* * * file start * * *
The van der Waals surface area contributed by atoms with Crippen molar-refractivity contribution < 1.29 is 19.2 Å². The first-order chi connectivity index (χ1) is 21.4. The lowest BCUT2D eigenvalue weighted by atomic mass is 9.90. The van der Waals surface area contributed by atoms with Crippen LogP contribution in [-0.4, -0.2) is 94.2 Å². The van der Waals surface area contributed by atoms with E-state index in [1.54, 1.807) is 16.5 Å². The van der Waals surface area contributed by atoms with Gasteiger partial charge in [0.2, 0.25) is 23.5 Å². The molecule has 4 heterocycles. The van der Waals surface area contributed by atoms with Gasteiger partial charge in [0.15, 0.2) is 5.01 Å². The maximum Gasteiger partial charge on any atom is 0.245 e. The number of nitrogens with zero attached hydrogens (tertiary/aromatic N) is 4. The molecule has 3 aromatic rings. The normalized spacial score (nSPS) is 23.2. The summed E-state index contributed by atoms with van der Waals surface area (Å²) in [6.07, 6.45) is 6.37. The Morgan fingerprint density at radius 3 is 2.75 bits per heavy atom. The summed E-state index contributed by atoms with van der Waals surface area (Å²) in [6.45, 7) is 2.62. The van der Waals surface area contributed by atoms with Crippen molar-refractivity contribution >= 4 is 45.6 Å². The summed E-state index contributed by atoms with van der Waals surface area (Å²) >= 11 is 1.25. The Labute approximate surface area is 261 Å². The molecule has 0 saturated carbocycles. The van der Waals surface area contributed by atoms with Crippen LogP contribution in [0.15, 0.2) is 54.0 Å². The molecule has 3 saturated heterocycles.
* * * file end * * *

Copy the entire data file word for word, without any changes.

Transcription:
The van der Waals surface area contributed by atoms with Crippen molar-refractivity contribution < 1.29 is 19.2 Å². The first-order chi connectivity index (χ1) is 21.4. The lowest BCUT2D eigenvalue weighted by atomic mass is 9.90. The van der Waals surface area contributed by atoms with Crippen LogP contribution in [-0.4, -0.2) is 94.2 Å². The van der Waals surface area contributed by atoms with E-state index in [1.54, 1.807) is 16.5 Å². The van der Waals surface area contributed by atoms with Gasteiger partial charge in [0.2, 0.25) is 23.5 Å². The molecule has 4 heterocycles. The van der Waals surface area contributed by atoms with Gasteiger partial charge in [0.15, 0.2) is 5.01 Å². The maximum Gasteiger partial charge on any atom is 0.245 e. The number of nitrogens with zero attached hydrogens (tertiary/aromatic N) is 4. The molecule has 3 aromatic rings. The normalized spacial score (nSPS) is 23.2. The summed E-state index contributed by atoms with van der Waals surface area (Å²) in [6.07, 6.45) is 6.37. The Morgan fingerprint density at radius 3 is 2.75 bits per heavy atom. The summed E-state index contributed by atoms with van der Waals surface area (Å²) in [6.45, 7) is 2.62. The van der Waals surface area contributed by atoms with Crippen molar-refractivity contribution >= 4 is 45.6 Å². The summed E-state index contributed by atoms with van der Waals surface area (Å²) >= 11 is 1.25. The Labute approximate surface area is 261 Å². The molecule has 0 saturated carbocycles. The van der Waals surface area contributed by atoms with Crippen LogP contribution in [0.15, 0.2) is 54.0 Å². The molecule has 3 saturated heterocycles.